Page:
1
views
0
recommends
+1 Recommend
0 collections
    0
    shares
      • Record: found
      • Abstract: found
      • Article: found
      Is Open Access

      Focus on ROS1-Positive Non-Small Cell Lung Cancer (NSCLC): Crizotinib, Resistance Mechanisms and the Newer Generation of Targeted Therapies

      review-article

      Read this article at

      Bookmark
          There is no author summary for this article yet. Authors can add summaries to their articles on ScienceOpen to make them more accessible to a non-specialist audience.

          Abstract

          Simple Summary

          Genetic rearrangements of the ROS1 gene account for up to 2% of NSCLC patients who sometimes develop brain metastasis, resulting in poor prognosis. This review discusses the tyrosine kinase inhibitor crizotinib plus updates and preliminary results with the newer generation of tyrosine kinase inhibitors, which have been specifically conceived to overcome crizotinib resistance, including brigatinib, cabozantinib, ceritinib, entrectinib, lorlatinib and repotrectinib. After introducing each agent’s properties, we provide suggestions on the best approaches to identify resistance mechanisms at an early stage, and we speculate on the most appropriate second-line therapies for patients who reported disease progression following crizotinib administration.

          Abstract

          The treatment of patients affected by non-small cell lung cancer (NSCLC) has been revolutionised by the discovery of druggable mutations. ROS1 (c-ros oncogene) is one gene with druggable mutations in NSCLC. ROS1 is currently targeted by several specific tyrosine kinase inhibitors (TKIs), but only two of these, crizotinib and entrectinib, have received Food and Drug Administration (FDA) approval. Crizotinib is a low molecular weight, orally available TKI that inhibits ROS1, MET and ALK and is considered the gold standard first-line treatment with demonstrated significant activity for lung cancers harbouring ROS1 gene rearrangements. However, crizotinib resistance often occurs, making the treatment of ROS1-positive lung cancers more challenging. A great effort has been undertaken to identify a new generation or ROS1 inhibitors. In this review, we briefly introduce the biology and role of ROS1 in lung cancer and discuss the underlying acquired mechanisms of resistance to crizotinib and the promising new agents able to overcome resistance mechanisms and offer alternative efficient therapies.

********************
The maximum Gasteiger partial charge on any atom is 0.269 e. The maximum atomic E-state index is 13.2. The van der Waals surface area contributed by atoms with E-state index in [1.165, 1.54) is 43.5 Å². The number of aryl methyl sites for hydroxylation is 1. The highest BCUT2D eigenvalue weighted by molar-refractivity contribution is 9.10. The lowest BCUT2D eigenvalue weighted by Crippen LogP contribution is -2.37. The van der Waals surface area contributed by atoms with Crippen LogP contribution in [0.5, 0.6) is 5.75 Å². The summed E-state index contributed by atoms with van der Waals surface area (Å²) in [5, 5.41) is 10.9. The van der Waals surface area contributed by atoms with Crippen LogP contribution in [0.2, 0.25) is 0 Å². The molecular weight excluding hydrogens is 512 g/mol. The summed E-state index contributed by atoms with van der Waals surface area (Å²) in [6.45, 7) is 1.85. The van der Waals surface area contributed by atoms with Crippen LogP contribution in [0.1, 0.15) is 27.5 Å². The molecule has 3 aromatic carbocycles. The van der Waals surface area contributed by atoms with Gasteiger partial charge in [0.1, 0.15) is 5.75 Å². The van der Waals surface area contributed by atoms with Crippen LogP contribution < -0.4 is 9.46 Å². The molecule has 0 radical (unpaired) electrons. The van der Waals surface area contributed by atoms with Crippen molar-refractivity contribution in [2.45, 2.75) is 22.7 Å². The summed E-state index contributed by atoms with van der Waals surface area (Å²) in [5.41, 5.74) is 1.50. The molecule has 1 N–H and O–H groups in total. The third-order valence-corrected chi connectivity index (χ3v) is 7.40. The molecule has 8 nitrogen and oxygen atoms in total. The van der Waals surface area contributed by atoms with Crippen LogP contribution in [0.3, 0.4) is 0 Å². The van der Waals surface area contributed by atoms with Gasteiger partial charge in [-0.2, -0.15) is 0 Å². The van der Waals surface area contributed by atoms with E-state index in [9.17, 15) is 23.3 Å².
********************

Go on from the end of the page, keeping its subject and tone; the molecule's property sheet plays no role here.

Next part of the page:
Related collections

          Most cited references114

          • Record: found
          • Abstract: found
          • Article: not found

          Lenvatinib versus sorafenib in first-line treatment of patients with unresectable hepatocellular carcinoma: a randomised phase 3 non-inferiority trial

          In a phase 2 trial, lenvatinib, an inhibitor of VEGF receptors 1-3, FGF receptors 1-4, PDGF receptor α, RET, and KIT, showed activity in hepatocellular carcinoma. We aimed to compare overall survival in patients treated with lenvatinib versus sorafenib as a first-line treatment for unresectable hepatocellular carcinoma.
            Bookmark
            • Record: found
            • Abstract: found
            • Article: not found

            Global Cancer Incidence and Mortality Rates and Trends--An Update

            There are limited published data on recent cancer incidence and mortality trends worldwide. We used the International Agency for Research on Cancer's CANCERMondial clearinghouse to present age-standardized cancer incidence and death rates for 2003-2007. We also present trends in incidence through 2007 and mortality through 2012 for select countries from five continents. High-income countries (HIC) continue to have the highest incidence rates for all sites, as well as for lung, colorectal, breast, and prostate cancer, although some low- and middle-income countries (LMIC) now count among those with the highest rates. Mortality rates from these cancers are declining in many HICs while they are increasing in LMICs. LMICs have the highest rates of stomach, liver, esophageal, and cervical cancer. Although rates remain high in HICs, they are plateauing or decreasing for the most common cancers due to decreases in known risk factors, screening and early detection, and improved treatment (mortality only). In contrast, rates in several LMICs are increasing for these cancers due to increases in smoking, excess body weight, and physical inactivity. LMICs also have a disproportionate burden of infection-related cancers. Applied cancer control measures are needed to reduce rates in HICs and arrest the growing burden in LMICs.